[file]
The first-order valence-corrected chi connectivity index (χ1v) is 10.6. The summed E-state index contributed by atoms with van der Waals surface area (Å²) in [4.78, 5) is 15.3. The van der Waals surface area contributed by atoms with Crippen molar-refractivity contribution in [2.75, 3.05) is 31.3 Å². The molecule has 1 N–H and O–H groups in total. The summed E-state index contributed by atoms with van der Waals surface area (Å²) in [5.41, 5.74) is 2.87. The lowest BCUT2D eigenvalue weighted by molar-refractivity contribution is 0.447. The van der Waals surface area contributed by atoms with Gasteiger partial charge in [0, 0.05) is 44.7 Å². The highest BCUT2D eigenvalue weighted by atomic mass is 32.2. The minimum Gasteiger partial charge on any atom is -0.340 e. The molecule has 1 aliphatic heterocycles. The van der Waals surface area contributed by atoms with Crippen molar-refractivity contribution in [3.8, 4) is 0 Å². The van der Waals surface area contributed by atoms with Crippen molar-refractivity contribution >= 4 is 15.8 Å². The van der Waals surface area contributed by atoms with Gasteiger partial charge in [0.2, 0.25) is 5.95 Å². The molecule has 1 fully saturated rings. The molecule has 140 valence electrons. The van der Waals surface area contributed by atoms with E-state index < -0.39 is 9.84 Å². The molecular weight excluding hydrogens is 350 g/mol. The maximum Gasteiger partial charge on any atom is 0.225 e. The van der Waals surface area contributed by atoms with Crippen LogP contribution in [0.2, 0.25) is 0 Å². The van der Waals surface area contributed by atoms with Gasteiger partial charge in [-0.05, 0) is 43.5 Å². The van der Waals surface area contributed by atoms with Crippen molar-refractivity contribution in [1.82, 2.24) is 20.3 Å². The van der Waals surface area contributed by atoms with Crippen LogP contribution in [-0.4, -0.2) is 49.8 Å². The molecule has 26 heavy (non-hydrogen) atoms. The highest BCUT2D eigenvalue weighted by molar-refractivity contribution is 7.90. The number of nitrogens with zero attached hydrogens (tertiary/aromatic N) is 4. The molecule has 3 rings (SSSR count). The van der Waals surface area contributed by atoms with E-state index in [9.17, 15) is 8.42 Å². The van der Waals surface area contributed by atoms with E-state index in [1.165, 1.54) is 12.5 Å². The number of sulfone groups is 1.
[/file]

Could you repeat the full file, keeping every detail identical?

The first-order valence-corrected chi connectivity index (χ1v) is 10.6. The summed E-state index contributed by atoms with van der Waals surface area (Å²) in [4.78, 5) is 15.3. The van der Waals surface area contributed by atoms with Crippen molar-refractivity contribution in [2.75, 3.05) is 31.3 Å². The molecule has 1 N–H and O–H groups in total. The summed E-state index contributed by atoms with van der Waals surface area (Å²) in [5.41, 5.74) is 2.87. The lowest BCUT2D eigenvalue weighted by molar-refractivity contribution is 0.447. The van der Waals surface area contributed by atoms with Gasteiger partial charge in [0, 0.05) is 44.7 Å². The highest BCUT2D eigenvalue weighted by atomic mass is 32.2. The minimum Gasteiger partial charge on any atom is -0.340 e. The molecule has 1 aliphatic heterocycles. The van der Waals surface area contributed by atoms with Crippen molar-refractivity contribution in [3.8, 4) is 0 Å². The van der Waals surface area contributed by atoms with Crippen molar-refractivity contribution >= 4 is 15.8 Å². The van der Waals surface area contributed by atoms with Gasteiger partial charge in [0.2, 0.25) is 5.95 Å². The molecule has 1 fully saturated rings. The molecule has 140 valence electrons. The van der Waals surface area contributed by atoms with E-state index < -0.39 is 9.84 Å². The molecular weight excluding hydrogens is 350 g/mol. The maximum Gasteiger partial charge on any atom is 0.225 e. The van der Waals surface area contributed by atoms with Crippen LogP contribution in [0.2, 0.25) is 0 Å². The van der Waals surface area contributed by atoms with Gasteiger partial charge in [-0.05, 0) is 43.5 Å². The van der Waals surface area contributed by atoms with Crippen molar-refractivity contribution in [1.82, 2.24) is 20.3 Å². The van der Waals surface area contributed by atoms with Crippen LogP contribution in [-0.4, -0.2) is 49.8 Å². The molecule has 26 heavy (non-hydrogen) atoms. The highest BCUT2D eigenvalue weighted by molar-refractivity contribution is 7.90. The number of nitrogens with zero attached hydrogens (tertiary/aromatic N) is 4. The molecule has 3 rings (SSSR count). The van der Waals surface area contributed by atoms with E-state index in [9.17, 15) is 8.42 Å². The van der Waals surface area contributed by atoms with E-state index in [1.165, 1.54) is 12.5 Å². The number of sulfone groups is 1.